Geographic Distribution

As is often the case when discussing tropical exotic hardwoods, it is necessary to do some housekeeping to be certain that we are clear about exactly which wood we are referencing.  In this case, we have to cover two continents.

Afzelia refers to a genus level designation used by botanists and other scientists to classify trees that grow in both Africa and southeastern Asia.  The African species are more abundant and include: A. africana, A. bella, A. bipindensis, A. bracteata, A. pachyloba, A. palembanica, A. peturei, and A. quanzensis.  Of these, A. africana is the most commonly exported species.

The southeast Asian species include: A. rhomboidea and A. xylocarpa.  Of these species, A. xylocarpa is the most commonly exported species.  A. xylocarpa is native to deciduous forests in: Cambodia, Laos, Myanmar, Thailand, and Vietnam.

When commercially harvested examples of A. xylocarpa display a pommele or blistered figure they may be sold as “Afzelia xylay,” an abbreviation of the species name, or they may be referred to by the more poetic naming convention which we are using here, “Afzelia Lace.”

As is true of terms such as “bird’s eye maple” or “rainbow poplar,” the use of the descriptive term “lace” refers ONLY to a figure present in some examples of Afzelia spp. woods, usually A. xylocarpa, not to a distinct species of tree.

For the sake of simplicity and common understanding, I will refer from this point forward to Afzelia spp.

Afzelia Lace Burl

General Characteristics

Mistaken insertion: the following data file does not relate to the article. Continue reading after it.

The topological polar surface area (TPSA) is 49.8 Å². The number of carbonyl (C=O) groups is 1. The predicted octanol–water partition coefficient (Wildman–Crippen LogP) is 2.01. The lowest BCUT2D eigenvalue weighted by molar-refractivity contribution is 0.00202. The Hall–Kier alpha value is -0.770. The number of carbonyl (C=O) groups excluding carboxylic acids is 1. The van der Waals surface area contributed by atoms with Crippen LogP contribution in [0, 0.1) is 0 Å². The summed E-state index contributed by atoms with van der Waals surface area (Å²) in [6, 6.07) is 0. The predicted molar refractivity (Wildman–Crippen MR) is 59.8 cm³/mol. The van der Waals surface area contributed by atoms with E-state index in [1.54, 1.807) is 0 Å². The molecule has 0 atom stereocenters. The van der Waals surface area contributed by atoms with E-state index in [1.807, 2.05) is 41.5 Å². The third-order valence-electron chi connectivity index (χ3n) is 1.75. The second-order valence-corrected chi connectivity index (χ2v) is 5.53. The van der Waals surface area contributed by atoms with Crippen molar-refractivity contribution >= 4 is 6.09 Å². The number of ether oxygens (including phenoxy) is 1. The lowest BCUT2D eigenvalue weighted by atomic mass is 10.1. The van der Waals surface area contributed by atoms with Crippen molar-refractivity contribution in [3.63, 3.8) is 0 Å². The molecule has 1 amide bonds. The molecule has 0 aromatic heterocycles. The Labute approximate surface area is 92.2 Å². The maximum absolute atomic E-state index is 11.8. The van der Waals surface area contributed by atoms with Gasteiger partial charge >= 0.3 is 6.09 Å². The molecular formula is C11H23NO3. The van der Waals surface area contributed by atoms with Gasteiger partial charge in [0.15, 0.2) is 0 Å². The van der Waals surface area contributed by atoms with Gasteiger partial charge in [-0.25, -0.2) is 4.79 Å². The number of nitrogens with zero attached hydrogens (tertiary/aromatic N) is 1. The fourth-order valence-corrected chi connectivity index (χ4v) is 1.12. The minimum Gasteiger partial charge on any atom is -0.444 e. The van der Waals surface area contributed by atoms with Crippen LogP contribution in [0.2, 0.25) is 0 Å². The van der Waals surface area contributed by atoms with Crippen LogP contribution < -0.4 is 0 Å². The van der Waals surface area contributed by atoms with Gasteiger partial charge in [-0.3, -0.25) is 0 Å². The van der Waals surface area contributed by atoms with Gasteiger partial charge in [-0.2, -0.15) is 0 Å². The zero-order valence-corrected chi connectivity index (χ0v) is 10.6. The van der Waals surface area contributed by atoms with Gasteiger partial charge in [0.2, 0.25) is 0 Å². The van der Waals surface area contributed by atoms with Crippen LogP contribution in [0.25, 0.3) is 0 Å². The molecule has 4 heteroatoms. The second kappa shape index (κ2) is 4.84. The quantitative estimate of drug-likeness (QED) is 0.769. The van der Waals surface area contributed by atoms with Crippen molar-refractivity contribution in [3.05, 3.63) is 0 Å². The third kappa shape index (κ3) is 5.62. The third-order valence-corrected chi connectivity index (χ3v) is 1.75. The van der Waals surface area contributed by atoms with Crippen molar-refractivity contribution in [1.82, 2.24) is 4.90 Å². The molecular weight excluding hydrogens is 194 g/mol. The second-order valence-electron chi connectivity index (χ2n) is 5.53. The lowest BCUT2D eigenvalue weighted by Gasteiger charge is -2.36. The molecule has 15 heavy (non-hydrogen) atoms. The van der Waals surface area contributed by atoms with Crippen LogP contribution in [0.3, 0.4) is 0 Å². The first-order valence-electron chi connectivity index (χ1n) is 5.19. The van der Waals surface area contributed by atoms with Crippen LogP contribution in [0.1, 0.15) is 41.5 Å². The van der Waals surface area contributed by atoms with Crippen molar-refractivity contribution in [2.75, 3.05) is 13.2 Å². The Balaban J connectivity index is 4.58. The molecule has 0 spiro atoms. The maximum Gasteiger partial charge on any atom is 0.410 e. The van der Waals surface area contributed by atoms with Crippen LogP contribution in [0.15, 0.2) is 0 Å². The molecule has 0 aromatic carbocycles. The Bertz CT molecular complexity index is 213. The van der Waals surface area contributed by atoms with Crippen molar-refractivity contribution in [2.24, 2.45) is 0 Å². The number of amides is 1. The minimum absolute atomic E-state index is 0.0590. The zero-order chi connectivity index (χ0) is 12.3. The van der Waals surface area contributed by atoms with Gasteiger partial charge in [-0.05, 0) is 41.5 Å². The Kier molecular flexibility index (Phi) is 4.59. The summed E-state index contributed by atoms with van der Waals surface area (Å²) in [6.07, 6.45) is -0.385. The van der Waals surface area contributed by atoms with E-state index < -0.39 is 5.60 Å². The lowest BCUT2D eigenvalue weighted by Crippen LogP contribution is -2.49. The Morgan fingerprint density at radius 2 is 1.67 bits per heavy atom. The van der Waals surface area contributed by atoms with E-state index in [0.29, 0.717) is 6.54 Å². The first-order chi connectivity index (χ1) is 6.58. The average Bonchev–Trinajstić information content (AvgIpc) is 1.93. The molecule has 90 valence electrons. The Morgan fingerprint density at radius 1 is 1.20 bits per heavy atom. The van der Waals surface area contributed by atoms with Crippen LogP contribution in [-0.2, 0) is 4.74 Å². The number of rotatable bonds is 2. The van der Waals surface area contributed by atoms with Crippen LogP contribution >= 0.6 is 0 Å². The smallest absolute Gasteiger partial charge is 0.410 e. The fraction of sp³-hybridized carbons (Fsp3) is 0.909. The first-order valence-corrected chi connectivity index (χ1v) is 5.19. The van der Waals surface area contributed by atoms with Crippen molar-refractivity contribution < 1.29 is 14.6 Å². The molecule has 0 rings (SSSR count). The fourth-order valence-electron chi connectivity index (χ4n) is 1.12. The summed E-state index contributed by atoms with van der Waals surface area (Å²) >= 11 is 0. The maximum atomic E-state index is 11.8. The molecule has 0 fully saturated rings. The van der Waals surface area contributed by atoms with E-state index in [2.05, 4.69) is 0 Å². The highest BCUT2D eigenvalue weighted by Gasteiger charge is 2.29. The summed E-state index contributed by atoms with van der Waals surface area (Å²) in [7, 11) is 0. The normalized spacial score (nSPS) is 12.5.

The general characteristics described here apply to all Afzelia spp. woods.  The significant difference in describing Afzelia Lace is strictly limited to the figure that is present is samples marketed as such.  All other characteristics of the wood remain the same.

The heartwood of Afzelia spp. tends to be of a reddish brown color.  The sapwood, which is quite well defined from the heartwood, is of a pale yellowish white coloration.

As is often the case with colored tropical hardwoods, the color of Afzelia spp. woods will darken over time, especially upon exposure to ultraviolet light present in sunlight.  There are methods that can be taken to slow, although never completely halt, this process and information about such techniques is best presented in this excellent resource.

The grain of Afzelia spp. woods is almost always interlocked, and this gives rises to the most common figures that make the wood so popular with wood workers.

The texture of Afzelia spp. woods is of a medium to coarse texture, most likely a result of the interlocked grain, even when finely surfaced.

Afzelia spp. is naturally highly lustrous once properly surfaced.

The endgrain of Afzelia spp. presents as diffuse and porous with large to very large pores, but fortunately, these are few to very few in numbers.  Yellow and/or brown heartwood deposits are likely to be present.

While it wouldn’t seem likely to be relevant for the most common uses of Afzelia spp. in the western world, the woods are rated as very durable in terms of resistance to fungal rot.  However, Afzelia spp. is only moderately resistant to termites while its resistance to other forms of insect attack ranges from resistant to vulnerable.

Working Characteristics

While Afzelia spp. is generally considered to be a beautiful wood, especially the highly figured examples, it is also often found to be a rather difficult wood with which to work.

The major reason that Afzelia spp. is considered difficult to work is the very same reason that it is so incredibly popular for wood working projects: the interlocked grain that lends itself to such wonderful and varied figure.  As might be expected, this interlocked grain tends to cause tearing during machining, especially during plane operations.  Guidance on addressing this issue is available elsewhere from minds greater and more experienced than mine.